These are just some of the interesting plants that come into flower early and can be combined with each other and with later flowering plants to great effect.

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Spring Clean-up in the Garden, Meadow, and Woods


Tools of the trade, pruning shears and a steel garden rake

The Prairie Garden

With rake and shears in hand, along with a pair of leather gloves and a plastic tarp, I was ready to tackle some spring clean-up chores around the yard.  First on the list was the front yard prairie garden.  For most of the winter, it was buried under a few feet of snow:

Feb 2014

The prairie garden to the right of the driveway in February

So by the time April came around the garden was looking more than ready for a trim:


… two months later, in April, it was time to clean things up

The prairie garden is a mixture of colorful, sun loving, Midwest natives, including Blue Baptisia, Orange Milkweed, Paradox Coneflower, Pasque Flower, and Purple Milkweed, along with Little Bluestem, Big Bluestem, and Prairie Dropseed grasses.  The dried remnants generally look interesting throughout the winter, but this winter, the snow came early, and stayed late.  To begin the clean-up I laid out the tarp and started raking the loose debris on to the tarp.  The grasses held tight, so they were  cut back with a pruning shears.


All of this debris was hauled back to the wire bins for conversion to compost:


A pair of 5ft by 5ft compost bins made of 4ft high wire fencing and metal fence posts

After about an hours worth of work, the front garden is ready for spring:


The prairie garden in early April


The garden doesn’t look like much right after its trim, but in another week, or so, the Pasque Flower (Pulsatilla vulgaris, or Anemone pulsatilla, or A. patens) should be in bloom.  I purchased my Pasque Flower at a garden center, so I’m not sure if its parentage is North American or Eastern European, but its a great early bloomer, no problems, and interesting fluffy seed heads in late May and June. The native Midwestern form and the European form look similar to my eyes.

2009 apr 19

2009 Apr 19a

Pasque Flower in April

The prairie garden is quite lush in June, as shown in the photo below:


The prairie garden last June

The Orange Milkweed (Asclepias tuberosa) and the Pale Purple Coneflower (Echinacea pallida) really pop, against the blue-green leaves of the Little Bluestem grass (Schizachyrium scoparium, or Andropogon scoparium.)1170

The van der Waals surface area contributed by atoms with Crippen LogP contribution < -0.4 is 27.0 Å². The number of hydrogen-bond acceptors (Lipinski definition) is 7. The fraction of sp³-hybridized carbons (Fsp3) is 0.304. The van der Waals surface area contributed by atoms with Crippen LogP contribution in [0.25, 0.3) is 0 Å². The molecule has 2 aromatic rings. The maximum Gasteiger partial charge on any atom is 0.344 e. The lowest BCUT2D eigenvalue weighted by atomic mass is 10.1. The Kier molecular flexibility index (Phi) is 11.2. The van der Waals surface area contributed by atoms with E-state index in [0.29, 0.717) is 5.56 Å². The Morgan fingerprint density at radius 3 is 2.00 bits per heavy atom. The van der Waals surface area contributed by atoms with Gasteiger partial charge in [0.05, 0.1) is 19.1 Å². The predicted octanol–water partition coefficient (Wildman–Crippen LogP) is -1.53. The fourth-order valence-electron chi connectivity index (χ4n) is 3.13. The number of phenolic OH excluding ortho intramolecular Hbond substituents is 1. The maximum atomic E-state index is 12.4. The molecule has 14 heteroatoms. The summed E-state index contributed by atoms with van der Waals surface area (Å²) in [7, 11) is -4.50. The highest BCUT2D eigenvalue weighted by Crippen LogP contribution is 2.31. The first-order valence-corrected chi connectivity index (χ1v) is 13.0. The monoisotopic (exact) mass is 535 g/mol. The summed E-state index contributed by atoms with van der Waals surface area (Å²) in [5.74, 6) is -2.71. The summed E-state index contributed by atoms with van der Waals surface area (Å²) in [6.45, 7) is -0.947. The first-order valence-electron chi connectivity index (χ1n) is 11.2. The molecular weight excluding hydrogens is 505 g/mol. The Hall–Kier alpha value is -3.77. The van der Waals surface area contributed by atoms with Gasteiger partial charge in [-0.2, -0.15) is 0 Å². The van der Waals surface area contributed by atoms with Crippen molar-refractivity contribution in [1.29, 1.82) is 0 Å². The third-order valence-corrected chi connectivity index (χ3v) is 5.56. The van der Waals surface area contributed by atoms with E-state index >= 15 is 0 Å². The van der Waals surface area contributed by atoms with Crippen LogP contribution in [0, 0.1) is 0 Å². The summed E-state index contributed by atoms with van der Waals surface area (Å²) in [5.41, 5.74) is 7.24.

The Meadow


The meadow at the end of a long snowy winter

In the backyard a meadow of Midwestern prairie plants commands the attention of the viewer.  The meadow is always alive with the activities of birds and insects, including butterflies, dragonflies, and others.  The meadow gets mowed once a year, towards the end of March.  This keeps the brush, such as blackberries, Silver Maples, Grey Viburnums, and buckthorn from taking over, that and hand application of herbicide, as needed.  Normally, I have used a heavy duty brush cutter to do the job, but that wasn’t wanting to start this year, so my 15hp Craftsman lawn tractor was called into service.  It did a fine job as well.


A brush cutter was made for this job, shown here in 2012.

The result is a clean slate, not only is the brush kept in check (not killed mind you – that’s where the herbicide comes in later, or before, depending how you look at it) but the smaller plants are not competing with last years growth.  There is nothing that says spring more than a green swath of Pennsylvania Sedge (Carex pensylvanica) with violets blooming among its bright green grass-like leaves.



This year, the 15hp lawn tractor did alright – a clean slate for new growth


The meadow, right after a March mow

The meadow is awash with color during the growing season, always something new throughout the year, and changing, year to year.


The same view in summer



I’m always adding new planting to my gardens, and that includes the meadow.  This year, I decided to spread some seed that I had stored in my refrigerator – collected from unmanaged wild areas, usually along railroad easements or forgotten urban parcels of land with prairie remnants.  The seed was cleaned and placed in paper envelopes, labeled with date of collection, location, and species name.  At the time that these seeds were collected, I was propagating plants to sell.  I no longer do that, so I went through the seed collection, and chose plants that I wanted in the meadow, the others were planted near my parent’s property in the country.


Metal tins and Tupperware helps to keep the seeds viable longer


The packets were sealed with rubber cement so that they could be resealed over and over after opening


I gave the sites names, such as Rincker Prairie, an historic reference to an old farm family.